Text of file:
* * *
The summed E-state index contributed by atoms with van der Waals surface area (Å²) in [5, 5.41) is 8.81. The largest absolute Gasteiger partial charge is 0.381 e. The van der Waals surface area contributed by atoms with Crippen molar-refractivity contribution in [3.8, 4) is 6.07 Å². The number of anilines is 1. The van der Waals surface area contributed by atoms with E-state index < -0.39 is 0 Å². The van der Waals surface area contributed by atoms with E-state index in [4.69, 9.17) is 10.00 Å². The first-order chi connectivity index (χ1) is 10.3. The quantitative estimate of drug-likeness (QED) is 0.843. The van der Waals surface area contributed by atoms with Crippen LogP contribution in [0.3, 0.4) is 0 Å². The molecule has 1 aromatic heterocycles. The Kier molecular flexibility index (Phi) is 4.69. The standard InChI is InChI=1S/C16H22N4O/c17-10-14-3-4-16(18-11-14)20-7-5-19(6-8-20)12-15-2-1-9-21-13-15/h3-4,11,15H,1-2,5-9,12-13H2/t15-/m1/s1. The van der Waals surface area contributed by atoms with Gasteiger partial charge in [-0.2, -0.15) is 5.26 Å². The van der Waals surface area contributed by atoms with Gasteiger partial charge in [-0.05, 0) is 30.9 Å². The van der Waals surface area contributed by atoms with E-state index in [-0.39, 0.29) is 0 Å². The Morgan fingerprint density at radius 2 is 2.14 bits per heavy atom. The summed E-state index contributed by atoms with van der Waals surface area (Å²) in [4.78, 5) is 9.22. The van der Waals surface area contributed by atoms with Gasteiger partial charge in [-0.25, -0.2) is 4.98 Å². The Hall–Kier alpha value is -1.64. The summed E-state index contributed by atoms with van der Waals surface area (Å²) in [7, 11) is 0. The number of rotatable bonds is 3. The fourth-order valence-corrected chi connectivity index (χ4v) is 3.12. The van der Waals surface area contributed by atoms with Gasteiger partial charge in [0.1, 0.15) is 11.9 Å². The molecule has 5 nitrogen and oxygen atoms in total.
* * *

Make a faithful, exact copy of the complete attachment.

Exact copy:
The summed E-state index contributed by atoms with van der Waals surface area (Å²) in [5, 5.41) is 8.81. The largest absolute Gasteiger partial charge is 0.381 e. The van der Waals surface area contributed by atoms with Crippen molar-refractivity contribution in [3.8, 4) is 6.07 Å². The number of anilines is 1. The van der Waals surface area contributed by atoms with E-state index < -0.39 is 0 Å². The van der Waals surface area contributed by atoms with E-state index in [4.69, 9.17) is 10.00 Å². The first-order chi connectivity index (χ1) is 10.3. The quantitative estimate of drug-likeness (QED) is 0.843. The van der Waals surface area contributed by atoms with Crippen LogP contribution in [0.3, 0.4) is 0 Å². The molecule has 1 aromatic heterocycles. The Kier molecular flexibility index (Phi) is 4.69. The standard InChI is InChI=1S/C16H22N4O/c17-10-14-3-4-16(18-11-14)20-7-5-19(6-8-20)12-15-2-1-9-21-13-15/h3-4,11,15H,1-2,5-9,12-13H2/t15-/m1/s1. The van der Waals surface area contributed by atoms with Gasteiger partial charge in [-0.2, -0.15) is 5.26 Å². The van der Waals surface area contributed by atoms with Gasteiger partial charge in [-0.05, 0) is 30.9 Å². The van der Waals surface area contributed by atoms with E-state index in [-0.39, 0.29) is 0 Å². The Morgan fingerprint density at radius 2 is 2.14 bits per heavy atom. The summed E-state index contributed by atoms with van der Waals surface area (Å²) in [4.78, 5) is 9.22. The van der Waals surface area contributed by atoms with Gasteiger partial charge in [-0.25, -0.2) is 4.98 Å². The Hall–Kier alpha value is -1.64. The summed E-state index contributed by atoms with van der Waals surface area (Å²) in [7, 11) is 0. The number of rotatable bonds is 3. The fourth-order valence-corrected chi connectivity index (χ4v) is 3.12. The van der Waals surface area contributed by atoms with Gasteiger partial charge in [0.1, 0.15) is 11.9 Å². The molecule has 5 nitrogen and oxygen atoms in total.